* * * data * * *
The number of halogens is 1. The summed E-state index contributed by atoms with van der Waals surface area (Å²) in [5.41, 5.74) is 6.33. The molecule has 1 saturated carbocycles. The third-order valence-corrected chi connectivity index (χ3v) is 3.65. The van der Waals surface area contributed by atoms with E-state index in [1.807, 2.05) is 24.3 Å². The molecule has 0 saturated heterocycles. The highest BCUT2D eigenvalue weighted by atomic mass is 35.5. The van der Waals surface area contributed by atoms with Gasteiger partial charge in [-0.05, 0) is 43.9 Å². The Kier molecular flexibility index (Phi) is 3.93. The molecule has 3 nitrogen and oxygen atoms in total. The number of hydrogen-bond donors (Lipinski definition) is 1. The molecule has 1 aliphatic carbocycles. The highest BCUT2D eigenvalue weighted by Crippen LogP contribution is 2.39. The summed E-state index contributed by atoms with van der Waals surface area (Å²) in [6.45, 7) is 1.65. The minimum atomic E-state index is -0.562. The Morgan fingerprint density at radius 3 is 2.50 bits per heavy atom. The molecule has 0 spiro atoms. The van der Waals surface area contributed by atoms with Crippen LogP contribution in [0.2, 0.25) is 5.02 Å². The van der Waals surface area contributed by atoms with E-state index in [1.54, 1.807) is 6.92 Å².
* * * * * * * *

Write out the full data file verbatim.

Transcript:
The number of halogens is 1. The summed E-state index contributed by atoms with van der Waals surface area (Å²) in [5.41, 5.74) is 6.33. The molecule has 1 saturated carbocycles. The third-order valence-corrected chi connectivity index (χ3v) is 3.65. The van der Waals surface area contributed by atoms with E-state index in [1.807, 2.05) is 24.3 Å². The molecule has 0 saturated heterocycles. The highest BCUT2D eigenvalue weighted by atomic mass is 35.5. The van der Waals surface area contributed by atoms with Gasteiger partial charge in [-0.05, 0) is 43.9 Å². The Kier molecular flexibility index (Phi) is 3.93. The molecule has 3 nitrogen and oxygen atoms in total. The number of hydrogen-bond donors (Lipinski definition) is 1. The molecule has 1 aliphatic carbocycles. The highest BCUT2D eigenvalue weighted by Crippen LogP contribution is 2.39. The summed E-state index contributed by atoms with van der Waals surface area (Å²) in [6.45, 7) is 1.65. The minimum atomic E-state index is -0.562. The Morgan fingerprint density at radius 3 is 2.50 bits per heavy atom. The molecule has 0 spiro atoms. The van der Waals surface area contributed by atoms with Crippen LogP contribution in [0.2, 0.25) is 5.02 Å². The van der Waals surface area contributed by atoms with E-state index in [1.54, 1.807) is 6.92 Å².